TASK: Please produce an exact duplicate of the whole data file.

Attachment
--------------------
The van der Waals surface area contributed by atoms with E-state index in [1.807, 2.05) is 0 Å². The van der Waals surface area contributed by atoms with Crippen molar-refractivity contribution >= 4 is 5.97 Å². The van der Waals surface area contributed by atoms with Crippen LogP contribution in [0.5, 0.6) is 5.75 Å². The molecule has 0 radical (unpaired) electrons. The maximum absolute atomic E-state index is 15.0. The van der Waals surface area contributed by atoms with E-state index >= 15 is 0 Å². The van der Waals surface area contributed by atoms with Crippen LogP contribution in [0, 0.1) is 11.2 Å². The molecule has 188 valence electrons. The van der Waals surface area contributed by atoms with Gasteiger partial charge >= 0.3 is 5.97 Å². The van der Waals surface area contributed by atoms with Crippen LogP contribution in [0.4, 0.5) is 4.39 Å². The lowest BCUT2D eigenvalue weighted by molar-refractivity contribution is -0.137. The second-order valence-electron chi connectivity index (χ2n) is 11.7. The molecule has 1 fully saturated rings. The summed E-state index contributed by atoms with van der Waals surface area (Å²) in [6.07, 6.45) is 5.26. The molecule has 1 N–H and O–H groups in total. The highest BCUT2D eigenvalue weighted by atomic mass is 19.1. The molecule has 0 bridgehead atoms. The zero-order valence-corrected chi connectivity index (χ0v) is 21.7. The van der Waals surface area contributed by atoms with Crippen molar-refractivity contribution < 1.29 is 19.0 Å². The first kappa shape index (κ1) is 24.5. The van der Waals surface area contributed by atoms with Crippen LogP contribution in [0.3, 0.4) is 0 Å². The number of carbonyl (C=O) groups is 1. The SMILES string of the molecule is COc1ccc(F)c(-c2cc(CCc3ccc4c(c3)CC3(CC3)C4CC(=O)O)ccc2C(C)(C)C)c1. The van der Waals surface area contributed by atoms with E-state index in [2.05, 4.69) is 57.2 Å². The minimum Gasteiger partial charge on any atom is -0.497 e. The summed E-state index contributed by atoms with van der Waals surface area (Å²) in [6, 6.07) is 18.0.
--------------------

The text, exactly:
The van der Waals surface area contributed by atoms with E-state index in [1.807, 2.05) is 0 Å². The van der Waals surface area contributed by atoms with Crippen molar-refractivity contribution >= 4 is 5.97 Å². The van der Waals surface area contributed by atoms with Crippen LogP contribution in [0.5, 0.6) is 5.75 Å². The molecule has 0 radical (unpaired) electrons. The maximum absolute atomic E-state index is 15.0. The van der Waals surface area contributed by atoms with E-state index >= 15 is 0 Å². The van der Waals surface area contributed by atoms with Crippen LogP contribution in [0, 0.1) is 11.2 Å². The molecule has 188 valence electrons. The van der Waals surface area contributed by atoms with Gasteiger partial charge >= 0.3 is 5.97 Å². The van der Waals surface area contributed by atoms with Crippen LogP contribution in [0.4, 0.5) is 4.39 Å². The lowest BCUT2D eigenvalue weighted by molar-refractivity contribution is -0.137. The second-order valence-electron chi connectivity index (χ2n) is 11.7. The molecule has 1 fully saturated rings. The summed E-state index contributed by atoms with van der Waals surface area (Å²) in [6.07, 6.45) is 5.26. The molecule has 1 N–H and O–H groups in total. The highest BCUT2D eigenvalue weighted by atomic mass is 19.1. The molecule has 0 bridgehead atoms. The zero-order valence-corrected chi connectivity index (χ0v) is 21.7. The van der Waals surface area contributed by atoms with Crippen molar-refractivity contribution < 1.29 is 19.0 Å². The first kappa shape index (κ1) is 24.5. The van der Waals surface area contributed by atoms with Crippen LogP contribution in [0.3, 0.4) is 0 Å². The number of carbonyl (C=O) groups is 1. The SMILES string of the molecule is COc1ccc(F)c(-c2cc(CCc3ccc4c(c3)CC3(CC3)C4CC(=O)O)ccc2C(C)(C)C)c1. The van der Waals surface area contributed by atoms with E-state index in [2.05, 4.69) is 57.2 Å². The minimum Gasteiger partial charge on any atom is -0.497 e. The summed E-state index contributed by atoms with van der Waals surface area (Å²) in [6, 6.07) is 18.0.